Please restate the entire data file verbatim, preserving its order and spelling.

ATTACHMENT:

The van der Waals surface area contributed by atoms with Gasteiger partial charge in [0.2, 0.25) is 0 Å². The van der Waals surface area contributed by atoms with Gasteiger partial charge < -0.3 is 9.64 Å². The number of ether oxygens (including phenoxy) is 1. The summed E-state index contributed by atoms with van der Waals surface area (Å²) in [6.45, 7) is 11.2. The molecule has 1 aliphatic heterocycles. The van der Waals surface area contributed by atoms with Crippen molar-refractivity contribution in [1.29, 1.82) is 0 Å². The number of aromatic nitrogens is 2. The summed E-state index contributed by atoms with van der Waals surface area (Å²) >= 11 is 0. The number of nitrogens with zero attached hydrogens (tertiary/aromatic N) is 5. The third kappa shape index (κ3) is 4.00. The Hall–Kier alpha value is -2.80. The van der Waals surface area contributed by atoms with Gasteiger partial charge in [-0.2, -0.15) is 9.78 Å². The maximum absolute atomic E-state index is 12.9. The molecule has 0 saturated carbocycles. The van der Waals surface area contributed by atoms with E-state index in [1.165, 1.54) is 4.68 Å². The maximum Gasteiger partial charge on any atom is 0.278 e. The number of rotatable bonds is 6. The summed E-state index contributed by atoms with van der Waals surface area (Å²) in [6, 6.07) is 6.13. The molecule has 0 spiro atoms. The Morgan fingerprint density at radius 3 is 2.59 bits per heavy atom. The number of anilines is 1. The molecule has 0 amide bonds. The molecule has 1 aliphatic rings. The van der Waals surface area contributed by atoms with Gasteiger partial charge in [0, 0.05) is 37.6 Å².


The van der Waals surface area contributed by atoms with Gasteiger partial charge in [0.2, 0.25) is 0 Å². The van der Waals surface area contributed by atoms with Gasteiger partial charge < -0.3 is 9.64 Å². The number of ether oxygens (including phenoxy) is 1. The summed E-state index contributed by atoms with van der Waals surface area (Å²) in [6.45, 7) is 11.2. The molecule has 1 aliphatic heterocycles. The van der Waals surface area contributed by atoms with Crippen molar-refractivity contribution in [1.29, 1.82) is 0 Å². The number of aromatic nitrogens is 2. The summed E-state index contributed by atoms with van der Waals surface area (Å²) >= 11 is 0. The number of nitrogens with zero attached hydrogens (tertiary/aromatic N) is 5. The third kappa shape index (κ3) is 4.00. The Hall–Kier alpha value is -2.80. The van der Waals surface area contributed by atoms with Gasteiger partial charge in [-0.2, -0.15) is 9.78 Å². The maximum absolute atomic E-state index is 12.9. The molecule has 0 saturated carbocycles. The van der Waals surface area contributed by atoms with E-state index in [1.165, 1.54) is 4.68 Å². The maximum Gasteiger partial charge on any atom is 0.278 e. The number of rotatable bonds is 6. The summed E-state index contributed by atoms with van der Waals surface area (Å²) in [6, 6.07) is 6.13. The molecule has 0 spiro atoms. The Morgan fingerprint density at radius 3 is 2.59 bits per heavy atom. The number of anilines is 1. The molecule has 0 amide bonds. The molecule has 1 aliphatic rings. The van der Waals surface area contributed by atoms with Gasteiger partial charge in [0, 0.05) is 37.6 Å².